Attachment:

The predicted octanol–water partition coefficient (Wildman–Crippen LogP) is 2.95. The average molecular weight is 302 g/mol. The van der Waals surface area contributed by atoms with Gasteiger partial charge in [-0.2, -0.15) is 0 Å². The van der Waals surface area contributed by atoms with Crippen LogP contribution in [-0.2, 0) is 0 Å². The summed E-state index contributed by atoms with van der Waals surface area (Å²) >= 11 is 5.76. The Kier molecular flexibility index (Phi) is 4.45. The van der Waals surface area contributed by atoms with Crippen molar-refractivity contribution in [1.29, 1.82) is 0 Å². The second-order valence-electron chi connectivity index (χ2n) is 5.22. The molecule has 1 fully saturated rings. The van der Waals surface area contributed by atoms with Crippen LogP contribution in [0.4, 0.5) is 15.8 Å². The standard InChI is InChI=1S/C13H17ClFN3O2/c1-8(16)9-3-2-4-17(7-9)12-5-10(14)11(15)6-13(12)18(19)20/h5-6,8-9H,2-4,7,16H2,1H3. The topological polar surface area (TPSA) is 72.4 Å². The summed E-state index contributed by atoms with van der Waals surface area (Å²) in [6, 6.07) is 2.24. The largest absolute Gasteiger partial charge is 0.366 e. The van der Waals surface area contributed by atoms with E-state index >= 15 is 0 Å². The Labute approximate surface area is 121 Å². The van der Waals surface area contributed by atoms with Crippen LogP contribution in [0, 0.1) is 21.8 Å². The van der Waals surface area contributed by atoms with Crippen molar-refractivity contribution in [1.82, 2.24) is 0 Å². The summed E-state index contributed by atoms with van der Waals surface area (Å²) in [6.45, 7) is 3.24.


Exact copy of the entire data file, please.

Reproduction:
The predicted octanol–water partition coefficient (Wildman–Crippen LogP) is 2.95. The average molecular weight is 302 g/mol. The van der Waals surface area contributed by atoms with Gasteiger partial charge in [-0.2, -0.15) is 0 Å². The van der Waals surface area contributed by atoms with Crippen LogP contribution in [-0.2, 0) is 0 Å². The summed E-state index contributed by atoms with van der Waals surface area (Å²) >= 11 is 5.76. The Kier molecular flexibility index (Phi) is 4.45. The van der Waals surface area contributed by atoms with Crippen molar-refractivity contribution in [1.29, 1.82) is 0 Å². The second-order valence-electron chi connectivity index (χ2n) is 5.22. The molecule has 1 fully saturated rings. The van der Waals surface area contributed by atoms with Crippen LogP contribution in [0.4, 0.5) is 15.8 Å². The standard InChI is InChI=1S/C13H17ClFN3O2/c1-8(16)9-3-2-4-17(7-9)12-5-10(14)11(15)6-13(12)18(19)20/h5-6,8-9H,2-4,7,16H2,1H3. The topological polar surface area (TPSA) is 72.4 Å². The summed E-state index contributed by atoms with van der Waals surface area (Å²) in [6, 6.07) is 2.24. The largest absolute Gasteiger partial charge is 0.366 e. The van der Waals surface area contributed by atoms with E-state index >= 15 is 0 Å². The Labute approximate surface area is 121 Å². The van der Waals surface area contributed by atoms with Crippen LogP contribution in [0, 0.1) is 21.8 Å². The van der Waals surface area contributed by atoms with Crippen molar-refractivity contribution in [1.82, 2.24) is 0 Å². The summed E-state index contributed by atoms with van der Waals surface area (Å²) in [6.45, 7) is 3.24.